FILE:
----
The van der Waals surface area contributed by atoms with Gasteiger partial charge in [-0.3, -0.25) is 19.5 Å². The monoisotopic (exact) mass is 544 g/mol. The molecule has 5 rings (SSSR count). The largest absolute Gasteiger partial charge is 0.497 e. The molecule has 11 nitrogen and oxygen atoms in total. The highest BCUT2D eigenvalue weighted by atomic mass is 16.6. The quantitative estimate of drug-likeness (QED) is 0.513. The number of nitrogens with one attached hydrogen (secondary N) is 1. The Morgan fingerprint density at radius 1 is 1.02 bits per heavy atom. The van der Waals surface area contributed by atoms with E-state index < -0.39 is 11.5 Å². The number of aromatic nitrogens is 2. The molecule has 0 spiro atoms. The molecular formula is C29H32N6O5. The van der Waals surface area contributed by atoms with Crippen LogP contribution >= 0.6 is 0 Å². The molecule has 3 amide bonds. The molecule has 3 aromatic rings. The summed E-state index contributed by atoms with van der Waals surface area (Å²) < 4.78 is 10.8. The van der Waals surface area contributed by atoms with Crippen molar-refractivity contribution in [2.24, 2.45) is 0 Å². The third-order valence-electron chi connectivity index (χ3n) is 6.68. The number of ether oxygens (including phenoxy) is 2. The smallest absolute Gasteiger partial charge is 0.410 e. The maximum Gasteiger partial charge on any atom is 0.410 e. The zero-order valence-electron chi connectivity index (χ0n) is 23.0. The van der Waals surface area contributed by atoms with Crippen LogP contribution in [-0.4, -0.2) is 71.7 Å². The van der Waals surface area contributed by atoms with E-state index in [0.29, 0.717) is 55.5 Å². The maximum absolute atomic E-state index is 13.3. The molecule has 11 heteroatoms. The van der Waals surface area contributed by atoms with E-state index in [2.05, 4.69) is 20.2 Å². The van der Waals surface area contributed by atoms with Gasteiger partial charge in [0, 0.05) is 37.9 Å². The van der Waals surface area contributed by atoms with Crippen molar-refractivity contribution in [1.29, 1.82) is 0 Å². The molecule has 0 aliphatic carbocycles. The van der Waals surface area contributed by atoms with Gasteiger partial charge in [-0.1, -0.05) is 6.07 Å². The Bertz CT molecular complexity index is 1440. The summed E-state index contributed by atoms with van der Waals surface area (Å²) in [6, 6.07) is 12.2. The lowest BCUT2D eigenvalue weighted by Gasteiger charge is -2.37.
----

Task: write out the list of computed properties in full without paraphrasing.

The van der Waals surface area contributed by atoms with Gasteiger partial charge in [-0.3, -0.25) is 19.5 Å². The monoisotopic (exact) mass is 544 g/mol. The molecule has 5 rings (SSSR count). The largest absolute Gasteiger partial charge is 0.497 e. The molecule has 11 nitrogen and oxygen atoms in total. The highest BCUT2D eigenvalue weighted by atomic mass is 16.6. The quantitative estimate of drug-likeness (QED) is 0.513. The number of nitrogens with one attached hydrogen (secondary N) is 1. The Morgan fingerprint density at radius 1 is 1.02 bits per heavy atom. The van der Waals surface area contributed by atoms with E-state index < -0.39 is 11.5 Å². The number of aromatic nitrogens is 2. The molecule has 0 spiro atoms. The molecular formula is C29H32N6O5. The van der Waals surface area contributed by atoms with Crippen LogP contribution >= 0.6 is 0 Å². The molecule has 3 amide bonds. The molecule has 3 aromatic rings. The summed E-state index contributed by atoms with van der Waals surface area (Å²) < 4.78 is 10.8. The van der Waals surface area contributed by atoms with Crippen molar-refractivity contribution in [2.24, 2.45) is 0 Å². The third-order valence-electron chi connectivity index (χ3n) is 6.68. The number of ether oxygens (including phenoxy) is 2. The smallest absolute Gasteiger partial charge is 0.410 e. The maximum Gasteiger partial charge on any atom is 0.410 e. The zero-order valence-electron chi connectivity index (χ0n) is 23.0. The van der Waals surface area contributed by atoms with Crippen LogP contribution in [-0.4, -0.2) is 71.7 Å². The van der Waals surface area contributed by atoms with E-state index in [0.29, 0.717) is 55.5 Å². The maximum absolute atomic E-state index is 13.3. The molecule has 11 heteroatoms. The van der Waals surface area contributed by atoms with E-state index in [2.05, 4.69) is 20.2 Å². The van der Waals surface area contributed by atoms with Gasteiger partial charge in [0, 0.05) is 37.9 Å². The van der Waals surface area contributed by atoms with Crippen molar-refractivity contribution in [1.29, 1.82) is 0 Å². The molecule has 0 aliphatic carbocycles. The van der Waals surface area contributed by atoms with Gasteiger partial charge in [-0.1, -0.05) is 6.07 Å². The Bertz CT molecular complexity index is 1440. The summed E-state index contributed by atoms with van der Waals surface area (Å²) in [6, 6.07) is 12.2. The lowest BCUT2D eigenvalue weighted by Gasteiger charge is -2.37.